a carpenter named A. A. Williams fell
from the raftenj in the interior of n house
which is being built for ISoggs & Hill , at
Omaha Viow.and fractured the thigh bone
of the right limb , The distance of the fall
was but ten feet , but the man unfortu
nately struck heavily upon the floor
joists. Ho was working for George
Vounglovii and had but commenced his
engagement yesterday morning. His
homo is in Harlan , la. , where his wife re-
side.s. His son is u carpenter residing
west of Fort Omaha. Ho was brought to
St. Joseph's ' hospital by Mr , Yoimglove ,
and stitl'orod exceedingly during tlio jour
ney. Ho was tenderly cared for by tlio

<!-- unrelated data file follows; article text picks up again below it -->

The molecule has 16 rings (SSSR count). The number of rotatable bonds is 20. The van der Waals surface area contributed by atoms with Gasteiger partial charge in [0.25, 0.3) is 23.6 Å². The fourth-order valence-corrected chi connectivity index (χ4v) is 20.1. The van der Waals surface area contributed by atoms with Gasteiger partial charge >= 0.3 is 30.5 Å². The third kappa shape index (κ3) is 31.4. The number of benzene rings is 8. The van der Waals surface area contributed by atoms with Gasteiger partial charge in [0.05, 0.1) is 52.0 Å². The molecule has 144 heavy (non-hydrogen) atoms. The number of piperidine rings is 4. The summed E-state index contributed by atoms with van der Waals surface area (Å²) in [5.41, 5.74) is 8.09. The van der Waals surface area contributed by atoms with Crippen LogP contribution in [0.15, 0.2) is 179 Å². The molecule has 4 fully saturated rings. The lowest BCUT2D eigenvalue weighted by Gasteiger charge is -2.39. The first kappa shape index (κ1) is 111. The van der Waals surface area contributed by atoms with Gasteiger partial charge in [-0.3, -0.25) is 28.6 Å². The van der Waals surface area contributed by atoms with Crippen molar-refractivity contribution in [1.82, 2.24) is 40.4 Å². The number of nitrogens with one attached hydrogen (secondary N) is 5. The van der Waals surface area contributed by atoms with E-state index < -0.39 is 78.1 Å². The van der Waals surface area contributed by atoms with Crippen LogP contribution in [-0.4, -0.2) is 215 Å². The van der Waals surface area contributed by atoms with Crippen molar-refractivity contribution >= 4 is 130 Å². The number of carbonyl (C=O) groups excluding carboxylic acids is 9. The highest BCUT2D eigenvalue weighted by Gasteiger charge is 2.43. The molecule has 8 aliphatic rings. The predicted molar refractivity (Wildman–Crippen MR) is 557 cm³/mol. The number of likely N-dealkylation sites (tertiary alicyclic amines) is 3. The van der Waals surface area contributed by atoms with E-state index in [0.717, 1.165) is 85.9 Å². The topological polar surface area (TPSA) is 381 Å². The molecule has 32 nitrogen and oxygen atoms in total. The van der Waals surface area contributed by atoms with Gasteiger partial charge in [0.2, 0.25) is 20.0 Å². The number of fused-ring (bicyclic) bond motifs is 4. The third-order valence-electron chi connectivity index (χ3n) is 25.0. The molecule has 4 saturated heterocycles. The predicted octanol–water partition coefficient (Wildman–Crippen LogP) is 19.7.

sifters and his limb was sot by Dr. Neville -
villo , who pronounced his patient in a
fair way to soon recover from his mishap.
I'miTt ) I'nrk
Sunday that Is a day of prayer in
Omaha seems to bo a day ot pugilism at
Paul's park , jut beyond the south western
city limits. On the last Sabbath there
were two or thrno lively encounters in
which John P. Clew , the Uooky Mountain
boxer , figured. It saoim that hu visited
the park with u friend , and a gang of
roughs headed by the redoubtable "Santy
Dan" attacked him. Clotv endeavored to
avoid any trouble , but the Thirteenth
street gang wore loaded for bear aud
would not have poaon at any prU'i' '
Some disinterc-ated. bystanders say that
when Clew saw ) > e had lodufoud
himself ho xvcnt in with
n vim and with most scientillo
blows straight from the shoulder ho laid
out fifteen of hi.s assailants by actual